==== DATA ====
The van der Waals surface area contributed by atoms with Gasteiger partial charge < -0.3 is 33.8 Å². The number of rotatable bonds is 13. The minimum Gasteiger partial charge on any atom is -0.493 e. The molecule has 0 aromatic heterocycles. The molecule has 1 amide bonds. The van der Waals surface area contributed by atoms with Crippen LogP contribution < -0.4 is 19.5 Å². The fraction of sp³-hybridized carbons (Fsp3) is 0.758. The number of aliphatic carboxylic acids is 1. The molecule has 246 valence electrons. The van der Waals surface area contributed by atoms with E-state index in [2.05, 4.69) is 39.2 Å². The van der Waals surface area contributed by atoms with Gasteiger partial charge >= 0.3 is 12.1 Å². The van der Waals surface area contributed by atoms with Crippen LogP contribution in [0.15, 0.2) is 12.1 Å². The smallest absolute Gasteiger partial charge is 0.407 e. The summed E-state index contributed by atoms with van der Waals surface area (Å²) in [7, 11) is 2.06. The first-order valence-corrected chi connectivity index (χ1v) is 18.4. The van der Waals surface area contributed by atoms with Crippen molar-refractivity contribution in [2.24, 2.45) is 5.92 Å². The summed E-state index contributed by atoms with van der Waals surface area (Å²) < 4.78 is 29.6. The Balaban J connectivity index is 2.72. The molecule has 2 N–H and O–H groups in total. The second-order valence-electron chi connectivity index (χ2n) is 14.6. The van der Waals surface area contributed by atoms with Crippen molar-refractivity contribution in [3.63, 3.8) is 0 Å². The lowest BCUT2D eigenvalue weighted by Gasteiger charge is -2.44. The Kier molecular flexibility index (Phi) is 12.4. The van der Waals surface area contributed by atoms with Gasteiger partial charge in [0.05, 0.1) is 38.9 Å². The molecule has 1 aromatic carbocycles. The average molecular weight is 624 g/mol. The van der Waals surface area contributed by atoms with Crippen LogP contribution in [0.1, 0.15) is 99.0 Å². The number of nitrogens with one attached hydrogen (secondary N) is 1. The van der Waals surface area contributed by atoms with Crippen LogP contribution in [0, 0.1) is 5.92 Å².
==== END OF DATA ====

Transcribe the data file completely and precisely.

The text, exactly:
The van der Waals surface area contributed by atoms with Gasteiger partial charge < -0.3 is 33.8 Å². The number of rotatable bonds is 13. The minimum Gasteiger partial charge on any atom is -0.493 e. The molecule has 0 aromatic heterocycles. The molecule has 1 amide bonds. The van der Waals surface area contributed by atoms with Crippen LogP contribution < -0.4 is 19.5 Å². The fraction of sp³-hybridized carbons (Fsp3) is 0.758. The number of aliphatic carboxylic acids is 1. The molecule has 246 valence electrons. The van der Waals surface area contributed by atoms with E-state index in [2.05, 4.69) is 39.2 Å². The van der Waals surface area contributed by atoms with Gasteiger partial charge >= 0.3 is 12.1 Å². The van der Waals surface area contributed by atoms with Crippen LogP contribution in [0.15, 0.2) is 12.1 Å². The smallest absolute Gasteiger partial charge is 0.407 e. The summed E-state index contributed by atoms with van der Waals surface area (Å²) in [7, 11) is 2.06. The first-order valence-corrected chi connectivity index (χ1v) is 18.4. The van der Waals surface area contributed by atoms with Crippen molar-refractivity contribution in [2.24, 2.45) is 5.92 Å². The summed E-state index contributed by atoms with van der Waals surface area (Å²) < 4.78 is 29.6. The Balaban J connectivity index is 2.72. The molecule has 2 N–H and O–H groups in total. The second-order valence-electron chi connectivity index (χ2n) is 14.6. The van der Waals surface area contributed by atoms with Crippen molar-refractivity contribution in [3.63, 3.8) is 0 Å². The lowest BCUT2D eigenvalue weighted by Gasteiger charge is -2.44. The Kier molecular flexibility index (Phi) is 12.4. The van der Waals surface area contributed by atoms with Gasteiger partial charge in [0.05, 0.1) is 38.9 Å². The molecule has 1 aromatic carbocycles. The average molecular weight is 624 g/mol. The van der Waals surface area contributed by atoms with Crippen LogP contribution in [0.1, 0.15) is 99.0 Å². The number of nitrogens with one attached hydrogen (secondary N) is 1. The van der Waals surface area contributed by atoms with Crippen LogP contribution in [0, 0.1) is 5.92 Å².